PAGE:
A wildfire burning toward the Hanford nuclear reservation scorched about 110 square miles of brush and grass Monday as it spread from Yakima County into Benton County.
The blaze, the largest of several wildfires in central and eastern Washington, began Saturday on the U.S. Army's Yakima Training Center and quickly grew in size over the weekend.
Fire's progression is slowing down
Fire lines set overnight and low winds Monday are helping to slow the fire's progression, said Randall Rishe, a spokesman with the U.S. Bureau of Land Management. The cause is being investigated.
Crews were able to keep the fire west of Highway 240 by burning up grass and other fuel along there, he said, and away from contaminated areas within the 586-square mile Hanford site north of Richland. Hanford once made plutonium for nuclear weapons and is now undergoing a decades-long cleanup.
Video released Monday shows the fire.
"We do not see it progressing any further east," Rishe said. "Our containment lines are in place, the burnout was successful on Highway 240, so the potential for fire danger in that area is very low at this time.
A section of State Route 24 near Hanford that had been closed also reopened Monday, a state transportation official said.
Crews work fire outside Prosser
Meanwhile, fire crews were fighting another blaze that scorched more than 9 square miles of grassland outside of Prosser.
Local crews were able to protect homes threatened by the fire, and all evacuation orders were lifted Monday morning, said Marcus Deyerin, a spokesman with the Northwest Washington Incident Management Team. One outbuilding burned.
Emergency shelters that opened in Yakima County to response to both fires are now closed, said Kent Katlin, a spokesman for Yakima County Emergency Management.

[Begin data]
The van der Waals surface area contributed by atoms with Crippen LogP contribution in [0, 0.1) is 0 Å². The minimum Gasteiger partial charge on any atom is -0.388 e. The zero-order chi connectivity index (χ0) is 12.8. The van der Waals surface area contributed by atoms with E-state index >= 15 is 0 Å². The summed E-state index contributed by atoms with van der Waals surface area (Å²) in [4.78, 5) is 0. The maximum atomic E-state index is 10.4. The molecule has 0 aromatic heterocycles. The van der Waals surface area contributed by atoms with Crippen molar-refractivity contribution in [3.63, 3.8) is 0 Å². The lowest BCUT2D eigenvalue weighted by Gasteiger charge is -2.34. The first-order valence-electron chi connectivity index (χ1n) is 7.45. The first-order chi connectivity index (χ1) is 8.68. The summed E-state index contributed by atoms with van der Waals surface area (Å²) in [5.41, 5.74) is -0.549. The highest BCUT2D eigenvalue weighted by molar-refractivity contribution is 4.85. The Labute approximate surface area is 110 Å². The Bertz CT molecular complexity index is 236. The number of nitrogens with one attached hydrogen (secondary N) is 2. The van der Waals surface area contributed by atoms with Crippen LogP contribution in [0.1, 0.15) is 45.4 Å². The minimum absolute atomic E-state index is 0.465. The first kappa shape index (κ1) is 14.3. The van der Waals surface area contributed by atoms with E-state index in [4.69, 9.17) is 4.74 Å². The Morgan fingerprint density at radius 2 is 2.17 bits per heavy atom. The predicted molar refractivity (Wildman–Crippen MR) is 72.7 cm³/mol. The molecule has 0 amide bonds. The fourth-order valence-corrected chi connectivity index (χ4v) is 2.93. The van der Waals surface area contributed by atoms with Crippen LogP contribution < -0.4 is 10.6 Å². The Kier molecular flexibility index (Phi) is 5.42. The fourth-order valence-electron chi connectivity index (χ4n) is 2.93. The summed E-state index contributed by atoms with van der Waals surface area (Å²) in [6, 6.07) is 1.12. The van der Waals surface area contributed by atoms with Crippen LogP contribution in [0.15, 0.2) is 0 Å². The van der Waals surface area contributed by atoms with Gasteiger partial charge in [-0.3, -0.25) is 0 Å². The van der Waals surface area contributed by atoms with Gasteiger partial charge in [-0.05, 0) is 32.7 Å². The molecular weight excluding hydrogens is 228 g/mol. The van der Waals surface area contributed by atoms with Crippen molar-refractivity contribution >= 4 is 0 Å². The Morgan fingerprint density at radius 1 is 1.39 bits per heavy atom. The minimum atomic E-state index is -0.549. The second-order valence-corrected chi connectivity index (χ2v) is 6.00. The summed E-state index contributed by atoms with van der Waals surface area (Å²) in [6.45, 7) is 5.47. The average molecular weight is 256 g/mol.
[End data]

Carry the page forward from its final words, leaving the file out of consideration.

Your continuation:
FEMA provides funds
The Federal Emergency Management Agency (FEMA) has authorized the use of federal funds to help with firefighting costs for the South Ward Gap Fire burning in Benton County, Washington.
FEMA Region X Regional Administrator Kenneth D. Murphy determined that the fire threatened such destruction as would constitute a major disaster. Murphy approved the state of Washington’s request for a federal Fire Management Assistance Grant (FMAG) at 12:19 a.m. PDT on August 1, 2016.
At the time of the request, the fire was threatening 275 primary homes in and around the community of Prosser, and neighboring areas, with a total population of approximately 6,000.
Campgrounds evacuated over weekend
Several campgrounds along the Naches River were evacuated Sunday evening as a wildfire burned in thick forest about 25 miles west of Yakima, said U.S. Forest Service spokeswoman Robin DeMario.
- About 100 people at Camp Roganunda, a Christian camping facility, and others at two federal campgrounds were told to leave the area, and an additional 25 homes in the area were also evacuated, DeMario said.
- State Route 410 remained open but travelers are advised to be careful because of firefighting operations in the area.
No structures have burned and no injuries have been reported. The cause of the 100-acre fire, which started Sunday evening, is under investigation, DeMario said.